The Long Wait

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Hello, everyone!  I’m back from my vacation and I have the sunburn to prove it.  I had a very nice time on the coast of Maine, doing all sorts of adventurous things like kayaking and archery lessons and outlet shopping with my inexhaustible sister.  I’m back to real life now, which is a bit of a let-down, and that means I’m also back to the long, frustrating process of checking my email every three seconds for responses from literary agents that will never come.

That’s right.  I took your advice and decided to query a couple of promising candidates in July, and I’m at that annoying point where not sure if it was the right thing or not.

I’ve already gotten one rejection, but I’m not surprised by it.  It was from an agent I queried three years ago, before self-publishing The Last Death: a very well-known and successful agent that was bound to pass me by.

Funnily enough, I received exactly the same form letter this time, with exactly the same slightly off-putting implication of inadequacy and a big dose of the “gatekeeper” attitude that nearly all agents swear they simply don’t possess.  Rejection is always tough, and the person being rejected is always a little bit bitter and bound to complain, but sheesh.  Some people just don’t make it easy for us to be gracious.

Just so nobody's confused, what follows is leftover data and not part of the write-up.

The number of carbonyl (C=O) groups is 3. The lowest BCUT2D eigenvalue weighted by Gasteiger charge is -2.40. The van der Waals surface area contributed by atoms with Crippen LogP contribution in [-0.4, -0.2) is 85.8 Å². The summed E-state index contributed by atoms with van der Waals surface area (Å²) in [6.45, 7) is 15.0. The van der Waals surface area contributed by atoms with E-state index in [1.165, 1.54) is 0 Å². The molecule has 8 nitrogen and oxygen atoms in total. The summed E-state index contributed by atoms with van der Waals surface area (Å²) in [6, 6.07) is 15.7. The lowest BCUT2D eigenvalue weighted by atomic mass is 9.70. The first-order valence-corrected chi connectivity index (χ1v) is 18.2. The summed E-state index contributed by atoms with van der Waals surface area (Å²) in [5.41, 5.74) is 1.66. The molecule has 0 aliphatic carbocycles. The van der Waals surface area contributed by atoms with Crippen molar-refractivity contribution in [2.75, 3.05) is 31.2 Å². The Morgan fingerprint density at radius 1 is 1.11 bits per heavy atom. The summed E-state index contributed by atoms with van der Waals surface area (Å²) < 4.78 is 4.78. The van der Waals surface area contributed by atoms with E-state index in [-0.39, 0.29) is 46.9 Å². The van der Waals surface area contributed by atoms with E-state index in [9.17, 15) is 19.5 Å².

Anyway, I’m still waiting on four or five other replies (or at least for the six-week mark to pass without a reply), and I’m growing steadily more antsy.  It’s beginning to affect my progress.  I feel like there’s no point in starting the last book in the series if I’m just going to be in purgatory for the next month or so.  If no one shows interest in the first one, what’s the point of continuing on?

This is all nonsense, of course.  I know that.  It’s a product of the anxiety and preemptive self-defeat that are getting me down.  It’s silly.  I’ve written three complete novels since November, which is a feat in and of itself, and they are damn good books.  I’m just craving enough validation to push me out of the doldrums and back towards creativity, and I can’t let that stop me.  But…you know.  It’s happening anyway.

Maybe I just need to settle back into my daily routine, which has started to include writing or editing every day.   That’s a good thing.  I had my little break from reality, and now it’s time to buckle back down.  I just think that if none of these agents are interested, I’m going to continue with the self-publishing route.  I don’t want to end up waiting another two years while I query and query before putting more books on the market.  I just don’t.  My career, such as it is, will be what I make it.  And I want to make it happen.

So unless something miraculous happens – and I do hope it does – I would expect to see Dark the Night Descending in print sometime this fall.  Onward and upward.

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